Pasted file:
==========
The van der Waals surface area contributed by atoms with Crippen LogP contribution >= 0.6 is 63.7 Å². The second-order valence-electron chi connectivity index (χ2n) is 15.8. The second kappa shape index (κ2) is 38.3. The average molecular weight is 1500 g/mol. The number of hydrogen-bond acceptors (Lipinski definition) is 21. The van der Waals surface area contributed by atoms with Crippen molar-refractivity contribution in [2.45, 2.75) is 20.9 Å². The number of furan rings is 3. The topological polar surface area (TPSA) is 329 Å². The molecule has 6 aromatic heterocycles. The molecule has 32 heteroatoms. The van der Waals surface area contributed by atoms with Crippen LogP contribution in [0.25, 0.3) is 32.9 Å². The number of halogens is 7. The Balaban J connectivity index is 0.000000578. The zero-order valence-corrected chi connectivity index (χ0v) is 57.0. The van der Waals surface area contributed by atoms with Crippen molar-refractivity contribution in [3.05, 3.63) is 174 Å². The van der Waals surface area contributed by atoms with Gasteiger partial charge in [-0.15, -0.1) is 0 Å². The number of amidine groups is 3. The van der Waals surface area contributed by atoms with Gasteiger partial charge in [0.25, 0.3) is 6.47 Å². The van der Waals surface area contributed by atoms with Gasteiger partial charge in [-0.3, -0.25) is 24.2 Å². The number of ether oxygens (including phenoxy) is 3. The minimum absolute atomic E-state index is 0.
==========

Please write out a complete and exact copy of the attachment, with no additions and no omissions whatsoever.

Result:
The van der Waals surface area contributed by atoms with Crippen LogP contribution >= 0.6 is 63.7 Å². The second-order valence-electron chi connectivity index (χ2n) is 15.8. The second kappa shape index (κ2) is 38.3. The average molecular weight is 1500 g/mol. The number of hydrogen-bond acceptors (Lipinski definition) is 21. The van der Waals surface area contributed by atoms with Crippen molar-refractivity contribution in [2.45, 2.75) is 20.9 Å². The number of furan rings is 3. The topological polar surface area (TPSA) is 329 Å². The molecule has 6 aromatic heterocycles. The molecule has 32 heteroatoms. The van der Waals surface area contributed by atoms with Crippen LogP contribution in [0.25, 0.3) is 32.9 Å². The number of halogens is 7. The Balaban J connectivity index is 0.000000578. The zero-order valence-corrected chi connectivity index (χ0v) is 57.0. The van der Waals surface area contributed by atoms with Crippen molar-refractivity contribution in [3.05, 3.63) is 174 Å². The van der Waals surface area contributed by atoms with Gasteiger partial charge in [-0.15, -0.1) is 0 Å². The number of amidine groups is 3. The van der Waals surface area contributed by atoms with Gasteiger partial charge in [0.25, 0.3) is 6.47 Å². The van der Waals surface area contributed by atoms with Gasteiger partial charge in [-0.3, -0.25) is 24.2 Å². The number of ether oxygens (including phenoxy) is 3. The minimum absolute atomic E-state index is 0.